Pongo abelii, Pongo pygmaeus
Meet the Orangutan
These reddish apes are large tree climbers that play a key role in the Asian forests where they live. There are two species of orangutan: Bornean and Sumatran. These two types are identified mainly by where they live, but there are slight social and physical differences, including facial hair and social interaction. Bornean orangutans are semi-solitary. Both species survive by eating mainly fruit, but also occasionally other plants and insects. Orangutans can live up to 50 years, but they have a relatively low reproductive rate because females only give birth once every 5-10 years.
Orangutans help forest health by acting as the world’s largest seed dispersers. They cover large areas as they forage for food, an additional risk in fragmented habitat. They spend most of their time in trees. That’s where they thrive. But when the habitat changes, the orangutans are forced to the ground.
Protecting the Orangutan
Orangutans are among the rarest primates on Earth. Faced with deforestation, poaching, the illegal pet trade and forest fires, orangutan populations have reached a critical point. Since 1960, their populations have declined by 50 percent. Scientists project their populations will fall another 22 percent by 2025.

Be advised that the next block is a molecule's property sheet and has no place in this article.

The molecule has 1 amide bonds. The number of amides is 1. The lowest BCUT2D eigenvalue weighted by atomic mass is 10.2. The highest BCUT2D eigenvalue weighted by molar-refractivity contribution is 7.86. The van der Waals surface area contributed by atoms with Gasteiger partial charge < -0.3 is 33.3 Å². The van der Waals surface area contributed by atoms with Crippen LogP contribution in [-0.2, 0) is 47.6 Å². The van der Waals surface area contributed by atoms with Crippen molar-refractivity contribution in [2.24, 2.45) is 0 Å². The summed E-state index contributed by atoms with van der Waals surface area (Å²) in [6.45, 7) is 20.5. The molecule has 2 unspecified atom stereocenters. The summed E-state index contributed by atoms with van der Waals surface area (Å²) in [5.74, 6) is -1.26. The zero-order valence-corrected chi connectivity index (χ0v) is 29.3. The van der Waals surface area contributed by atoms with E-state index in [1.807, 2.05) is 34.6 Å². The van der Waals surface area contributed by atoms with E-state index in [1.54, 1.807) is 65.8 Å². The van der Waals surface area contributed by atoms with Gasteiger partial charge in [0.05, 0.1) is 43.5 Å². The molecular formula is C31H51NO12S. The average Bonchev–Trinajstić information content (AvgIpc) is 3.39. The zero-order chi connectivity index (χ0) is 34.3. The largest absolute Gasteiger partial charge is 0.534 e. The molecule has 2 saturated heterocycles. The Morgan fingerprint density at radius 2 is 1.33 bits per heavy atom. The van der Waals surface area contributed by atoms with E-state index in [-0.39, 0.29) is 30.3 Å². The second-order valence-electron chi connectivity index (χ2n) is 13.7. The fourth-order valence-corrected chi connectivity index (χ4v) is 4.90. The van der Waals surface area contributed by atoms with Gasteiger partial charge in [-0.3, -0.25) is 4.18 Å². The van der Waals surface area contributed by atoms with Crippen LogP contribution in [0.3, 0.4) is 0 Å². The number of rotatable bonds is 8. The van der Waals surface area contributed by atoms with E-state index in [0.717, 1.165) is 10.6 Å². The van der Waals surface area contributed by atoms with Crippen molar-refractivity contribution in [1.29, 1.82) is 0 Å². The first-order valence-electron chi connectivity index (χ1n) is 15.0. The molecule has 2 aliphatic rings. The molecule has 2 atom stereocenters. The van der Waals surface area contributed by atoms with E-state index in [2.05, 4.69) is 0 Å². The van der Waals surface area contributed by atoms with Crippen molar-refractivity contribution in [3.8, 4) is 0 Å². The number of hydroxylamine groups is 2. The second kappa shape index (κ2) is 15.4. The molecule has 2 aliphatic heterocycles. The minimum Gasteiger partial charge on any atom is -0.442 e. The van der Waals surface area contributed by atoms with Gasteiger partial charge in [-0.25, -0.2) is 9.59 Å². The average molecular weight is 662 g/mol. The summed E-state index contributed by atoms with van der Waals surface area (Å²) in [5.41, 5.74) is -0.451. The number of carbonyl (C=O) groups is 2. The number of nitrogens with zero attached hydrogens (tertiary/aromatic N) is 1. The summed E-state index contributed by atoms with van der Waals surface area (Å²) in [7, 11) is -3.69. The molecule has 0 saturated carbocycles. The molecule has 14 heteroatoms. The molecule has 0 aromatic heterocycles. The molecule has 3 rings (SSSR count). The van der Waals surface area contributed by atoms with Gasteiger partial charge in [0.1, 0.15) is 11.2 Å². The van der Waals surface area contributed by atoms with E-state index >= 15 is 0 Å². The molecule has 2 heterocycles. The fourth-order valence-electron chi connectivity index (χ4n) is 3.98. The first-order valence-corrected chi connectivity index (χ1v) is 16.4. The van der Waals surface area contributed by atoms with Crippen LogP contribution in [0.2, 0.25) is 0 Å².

Kalimantan has some of the largest orangutan populations left, but that habitat is highly at risk. From 2008 to 2010, the Conservancy collaborated with 19 other NGOs to conduct a quick ground survey – primarily counting orangutan nests, since the apes themselves can be difficult to spot – and interviewing community members from 687 villages. From this work, it was determined that a staggering 78 percent of the orangutan population in Kalimantan lives outside protected areas.
Unprotected lands in this region are often subject to both legal and illegal logging. That’s why TNC is working with forestry companies to test and implement land management practices that lessen impacts to forest habitat and reduce carbon emissions while maintaining profits. Conservationists also work with these companies to develop practices to conserve orangutans so that the large landscape outside protected areas can continue to provide a home for orangutans.
Additionally, we are:
Working with forestry and palm oil companies to test and implement land management practices that lessen impacts to forest habitat and reduce carbon emissions while maintaining profits
Helping palm oil companies reduce conflicts with orangutans that stray onto plantation lands
Providing tools for local communities to work with governments to protect their village forests
Assisting communities to develop forest-friendly livelihoods such as sustainable agriculture and sale of forest products like honey
Collaborating with scientific institutions to research and monitor orangutans and their habitat